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Unpredictability

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Deirdre Hine’s ‘independent review of the UK response to the 2009 influenza pandemic’ was published yesterday. Her team was based in the Cabinet Office, which played a central role in the implementation of the pandemic plan. That’s one reason the word independent had to be in the title of her review. But there’s no doubting Hine’s independence. As the chief medical officer for Wales, she got into trouble during the BSE crisis for criticising the work of officials above her pay grade at the Department of Health in London. She was right then, and she has got it just about right this time too.

She concludes that the UK pandemic plan was good, but points out that

No plan, however, survives intact its first contact with the enemy – and the only predictable characteristic of the flu virus is its unpredictability.

The enemy did not, of course, behave as expected. It wasn’t a hot virus moving slowly to us from the east, as the plan predicted, but one that travelled quickly from Mexico with an early bad reputation that soon turned out to be unjustified. Hine is particularly critical of the way, early in the pandemic, that the Scientific Advisory Group for Emergencies (SAGE) relied on mathematical modelling. The elegance and abstruseness of the algorithms counted for little because the data being fed into the computers was so poor; but ministers and officials advised by SAGE lacked the technical skills to challenge its conclusions. Better ways of predicting the behaviour of a new flu virus need to be found, one of the most important recommendations of the review but probably the most difficult to implement. Flu virologists have been researching it for more than fifty years.

The plan rolled on. In the early days ‘the response was being tailored to fit what was in the plan, rather than the nature of the virus itself,’ Hine says. But things turned out all right. Even if communication should have been better within government, between it and scientists and heath care workers, and with the public, and worst-case planning assumptions reached the public labelled as predictions, there was no panic. Tougher contracts should have been negotiated with the vaccine manufacturers, but for the first time a vaccine was developed, delivered and used while the pandemic was still evolving.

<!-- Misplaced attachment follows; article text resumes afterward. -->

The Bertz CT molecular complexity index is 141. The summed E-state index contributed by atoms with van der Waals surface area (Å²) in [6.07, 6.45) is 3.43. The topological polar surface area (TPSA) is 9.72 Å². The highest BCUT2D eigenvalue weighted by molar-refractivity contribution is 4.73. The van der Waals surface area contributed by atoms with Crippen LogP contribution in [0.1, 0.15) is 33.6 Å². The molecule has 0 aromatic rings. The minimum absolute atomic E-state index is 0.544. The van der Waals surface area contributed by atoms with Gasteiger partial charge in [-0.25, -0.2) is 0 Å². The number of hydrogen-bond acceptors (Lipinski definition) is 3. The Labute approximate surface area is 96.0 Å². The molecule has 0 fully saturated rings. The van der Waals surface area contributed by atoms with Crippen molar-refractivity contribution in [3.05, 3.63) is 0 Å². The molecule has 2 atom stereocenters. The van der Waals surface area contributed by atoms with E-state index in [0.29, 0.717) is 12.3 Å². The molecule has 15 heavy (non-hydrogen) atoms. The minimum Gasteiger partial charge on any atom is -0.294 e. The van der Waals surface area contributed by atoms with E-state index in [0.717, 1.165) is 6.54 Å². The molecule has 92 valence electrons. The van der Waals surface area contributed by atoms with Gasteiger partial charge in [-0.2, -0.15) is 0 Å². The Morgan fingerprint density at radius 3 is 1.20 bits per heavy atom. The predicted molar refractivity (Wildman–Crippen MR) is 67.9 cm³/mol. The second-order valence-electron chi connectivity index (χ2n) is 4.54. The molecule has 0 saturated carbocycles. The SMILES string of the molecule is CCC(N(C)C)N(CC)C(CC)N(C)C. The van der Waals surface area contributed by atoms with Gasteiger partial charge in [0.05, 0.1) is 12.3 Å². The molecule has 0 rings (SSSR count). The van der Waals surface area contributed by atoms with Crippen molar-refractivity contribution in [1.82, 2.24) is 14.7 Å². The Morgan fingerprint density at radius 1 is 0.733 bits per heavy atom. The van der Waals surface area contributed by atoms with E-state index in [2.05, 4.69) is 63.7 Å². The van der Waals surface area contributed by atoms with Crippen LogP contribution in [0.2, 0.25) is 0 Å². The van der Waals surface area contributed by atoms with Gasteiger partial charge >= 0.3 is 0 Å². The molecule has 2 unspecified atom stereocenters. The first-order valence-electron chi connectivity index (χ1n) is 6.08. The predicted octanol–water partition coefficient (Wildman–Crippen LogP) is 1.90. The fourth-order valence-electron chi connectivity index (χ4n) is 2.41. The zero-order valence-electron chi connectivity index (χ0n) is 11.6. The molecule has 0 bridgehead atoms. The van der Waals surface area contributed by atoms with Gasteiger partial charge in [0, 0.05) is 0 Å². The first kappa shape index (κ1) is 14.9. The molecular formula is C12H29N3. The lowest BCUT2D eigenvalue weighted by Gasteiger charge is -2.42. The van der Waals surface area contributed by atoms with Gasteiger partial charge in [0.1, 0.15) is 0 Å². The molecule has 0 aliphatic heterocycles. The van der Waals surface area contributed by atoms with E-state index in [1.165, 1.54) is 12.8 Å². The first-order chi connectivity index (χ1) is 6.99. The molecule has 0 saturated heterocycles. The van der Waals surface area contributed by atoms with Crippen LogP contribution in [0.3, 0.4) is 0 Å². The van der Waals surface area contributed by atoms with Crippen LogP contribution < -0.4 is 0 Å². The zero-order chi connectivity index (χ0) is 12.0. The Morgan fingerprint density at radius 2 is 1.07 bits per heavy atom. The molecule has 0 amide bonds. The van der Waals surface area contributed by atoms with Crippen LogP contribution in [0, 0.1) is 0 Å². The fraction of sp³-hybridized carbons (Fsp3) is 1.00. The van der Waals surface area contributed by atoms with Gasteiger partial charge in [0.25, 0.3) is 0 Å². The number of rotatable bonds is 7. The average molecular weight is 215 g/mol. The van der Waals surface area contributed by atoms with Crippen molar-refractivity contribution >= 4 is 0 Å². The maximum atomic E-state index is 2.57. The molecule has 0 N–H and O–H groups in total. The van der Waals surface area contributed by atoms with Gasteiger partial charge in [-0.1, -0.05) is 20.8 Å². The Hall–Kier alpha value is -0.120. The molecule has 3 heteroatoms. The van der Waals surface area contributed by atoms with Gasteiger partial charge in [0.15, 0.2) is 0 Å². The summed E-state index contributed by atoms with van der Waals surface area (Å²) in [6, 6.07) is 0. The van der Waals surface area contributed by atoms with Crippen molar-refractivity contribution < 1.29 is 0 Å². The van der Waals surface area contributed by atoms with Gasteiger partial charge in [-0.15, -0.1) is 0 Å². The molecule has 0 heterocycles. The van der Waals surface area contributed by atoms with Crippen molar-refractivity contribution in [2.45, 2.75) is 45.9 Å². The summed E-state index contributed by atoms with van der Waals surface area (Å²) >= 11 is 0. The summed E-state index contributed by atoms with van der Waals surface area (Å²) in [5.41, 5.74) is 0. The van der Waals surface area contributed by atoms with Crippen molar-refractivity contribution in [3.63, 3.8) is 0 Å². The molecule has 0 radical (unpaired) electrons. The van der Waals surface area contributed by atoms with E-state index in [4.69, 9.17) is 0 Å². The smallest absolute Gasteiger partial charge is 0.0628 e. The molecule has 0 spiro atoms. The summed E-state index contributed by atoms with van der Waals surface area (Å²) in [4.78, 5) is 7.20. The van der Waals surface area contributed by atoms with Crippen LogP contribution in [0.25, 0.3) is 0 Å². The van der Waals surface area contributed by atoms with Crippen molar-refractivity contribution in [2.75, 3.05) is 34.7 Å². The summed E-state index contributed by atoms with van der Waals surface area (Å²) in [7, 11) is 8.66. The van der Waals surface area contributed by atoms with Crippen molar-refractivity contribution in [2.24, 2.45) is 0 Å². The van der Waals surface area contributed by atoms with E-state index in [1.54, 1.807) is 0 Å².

Hine’s recommendation that the next pandemic plan should be more flexible and not restricted to coping with a doomsday virus is obvious. She also reminds us, however, that the threat of the latter is just a real as it ever was.

Comments on “Unpredictability”

  1. cigar says:

    And what about this:

    http://www.google.com/hostednews/afp/article/ALeqM5i-5F3hbRJ4h8ms5mEgtrMwmUzPtQ

    “A BMJ report raised concerns about potential conflicts of interest for some scientists who advised the WHO on influenza, because of separate financing for laboratory research by the pharmaceutical industry.”

    If the standard for pandemic is anything that is agreeable to the executives of big pharma, then soon we will hear about infantile temper tantrum pandemic, Monday blues pandemic, bad hair day pandemic… But the docs will have to do some extra PR work to give these some serious sounding names (or should we say brands) and avoid a bad reputation pandemic spreading to them and their corporate pals.

  2. Robin Durie says:

    “Hine is particularly critical of the way, early in the pandemic, that the Scientific Advisory Group for Emergencies (SAGE) relied on mathematical modelling. The elegance and abstruseness of the algorithms counted for little because the data being fed into the computers was so poor…”

    Could we not say something similar about contemporary Economics? Similarly, ‘string theory’ appears to reveal more about the elegance & abstruseness of algorithms than it does about reality…it’s “not even wrong”!

    The lure of quantitative modelling, the only test of which is within the quantitative itself, is just as prevalent, & just as pernicious, throughout the social sciences.

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